secondary and tertiary structure in essence determined by primary (A.A.sequence); secondary
                structure due to hydrogen bonding between carboxyl/amine groups
        tertiary structure due to covalent/hydrogen bonding, charge differences, size differences, between
                different R groups
        quaternary -- more than one polypeptide chain "stuck together" to form functional protein; same
                interactions as at tertiary level (but between R-groups of different chains)

structure determines function; may include additional extra components (co-factors, coenzymes, etc.)

Functions of proteins:
        Structural proteins - typically secondary structural complexity only; form fibers or sheets; can have
                secondary and quaternary structure with no tertiary structure (for example, collagen)
        Functional proteins - tertiary or quaternary complexity; often soluble (in cytoplasm); includes
                antibodies, some hormones, transport (eg., hemoglobin), and . . .

     Enzymes - organic catalysts for biochemical reactions
            Chemical Reactions: all reactions require some initial input of energy
   
         Types: synthesis - requires a net input of energy
                    degradation - liberates energy
                    exchange - energy balance depends on reactants (substrates) and products
                Endergonic/Exergonic reactions - Coupling of
                Free energy of the reaction
         Enzymes and Enzyme function: Virtually all reactions in the body require enzymes
   
         Do not change equilibrium of reactants (substrates) and products, or the free energy
            Do speed the rate of reactions (catalysts) by reducing the Ea (energy of activation)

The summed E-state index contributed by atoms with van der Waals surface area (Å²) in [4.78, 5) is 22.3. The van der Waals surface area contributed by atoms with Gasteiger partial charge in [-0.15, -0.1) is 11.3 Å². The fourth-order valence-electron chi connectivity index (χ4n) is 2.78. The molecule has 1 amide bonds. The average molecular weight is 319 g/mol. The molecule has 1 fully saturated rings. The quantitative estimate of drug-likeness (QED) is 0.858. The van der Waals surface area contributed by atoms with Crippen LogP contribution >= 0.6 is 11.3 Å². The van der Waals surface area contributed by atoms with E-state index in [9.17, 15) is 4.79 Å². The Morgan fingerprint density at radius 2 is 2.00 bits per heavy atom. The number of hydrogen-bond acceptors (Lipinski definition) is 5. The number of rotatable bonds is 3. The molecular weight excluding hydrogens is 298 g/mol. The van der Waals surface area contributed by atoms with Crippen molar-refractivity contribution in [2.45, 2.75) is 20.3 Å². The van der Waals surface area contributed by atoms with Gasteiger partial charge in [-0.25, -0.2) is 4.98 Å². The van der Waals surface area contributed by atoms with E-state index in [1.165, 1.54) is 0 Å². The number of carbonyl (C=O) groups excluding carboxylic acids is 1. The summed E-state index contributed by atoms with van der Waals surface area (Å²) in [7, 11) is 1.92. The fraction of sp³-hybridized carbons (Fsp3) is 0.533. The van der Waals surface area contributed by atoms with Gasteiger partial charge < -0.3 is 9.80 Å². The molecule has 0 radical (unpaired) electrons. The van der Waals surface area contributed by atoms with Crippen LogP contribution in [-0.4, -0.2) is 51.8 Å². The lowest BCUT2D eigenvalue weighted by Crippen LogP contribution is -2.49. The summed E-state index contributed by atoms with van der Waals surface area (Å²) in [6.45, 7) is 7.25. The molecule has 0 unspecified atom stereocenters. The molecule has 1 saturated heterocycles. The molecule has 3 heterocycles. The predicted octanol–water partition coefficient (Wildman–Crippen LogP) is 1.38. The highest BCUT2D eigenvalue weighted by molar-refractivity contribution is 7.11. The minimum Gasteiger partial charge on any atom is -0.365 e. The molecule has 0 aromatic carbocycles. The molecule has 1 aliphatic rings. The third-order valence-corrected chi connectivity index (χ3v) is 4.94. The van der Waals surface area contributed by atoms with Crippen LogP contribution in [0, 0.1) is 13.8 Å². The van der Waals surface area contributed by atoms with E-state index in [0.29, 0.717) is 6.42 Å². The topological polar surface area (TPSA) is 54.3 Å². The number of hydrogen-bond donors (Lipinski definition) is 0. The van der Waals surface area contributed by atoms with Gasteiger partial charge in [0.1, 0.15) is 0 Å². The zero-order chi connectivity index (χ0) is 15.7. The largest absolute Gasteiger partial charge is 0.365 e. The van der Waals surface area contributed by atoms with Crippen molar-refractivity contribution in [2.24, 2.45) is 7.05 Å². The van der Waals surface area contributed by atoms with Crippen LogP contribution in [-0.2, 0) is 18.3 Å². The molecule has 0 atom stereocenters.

Active site
            Inhibitors - competitive/non-competitive; many enzymes inhibited by negative feedback

IV. Nucleic Acids

    composed of nucleotide units - phosphate/5 carbon sugar/nitrogenous base
    phosphates and 5 carbon sugars make of the backbone


Nitrogenous bases
:
   
     purines (double-ringed): adenine and guanine
   
     pyrimidines (single-ringed): cytosine, thymine (DNA), and uracil (RNA)

    DNA - double helix; backbone with deoxyribose sugar
   
     cytosine = guanine; adenine = thymine (= and = represent # of hydrogen bonds)
    RNA - single stranded; ribose sugar; uracil instead of thymine
      
  ATP - (adenosine triphosphate) - (RNA) adenine nucleotide with two more phosphates
   
           high energy phosphate-phosphate bonds body=s ready source of energy

MIXTURES:   Solutions; Colloids (Sols and Gels); Suspensions

CELL STRUCTURE - cells are the fundamental units of life; cells are small because . . .?

Cell membrane - fluid mosaic model  
      Components:
   
        Phospholipid bilayer, with cholesterol
           Extrinsic/intrinsic proteins
           Glycocalyx in animal cells (cell-cell recognition) -- "fuzzy coat" of glycolipids/
                    glycoproteins; each cell type unique
        Cell membrane is sempermeable (selectively/differentially permeable)
   
              regulates movement of molecules into and out of cells
        hypo-/iso-/hypertonic solutions

Junctions: Tight, Gap, Desmosomes

Transport across the cell membrane:
        Passive processes: No energy expenditure required
                Diffusion -- Osmosis is a special case of a solvent (water) diffusing through a 
                    semipermeable membrane
                Facilitated diffusion -- uses carrier proteins
        Active processes: Energy (ATP) required
                Active transport -- also uses carrier proteins; example: Na+ - K+ pump
                Endocytosis - bulk transport into the cell
   
                 Phagocytosis
   
                 Pinocytosis
   
                 Receptor-mediated pinocytosis
                Exocytosis - Bulk transport out of the cell

Cellular organelles - in the cytoplasm; KNOW STRUCTURES/FUNCTIONS of each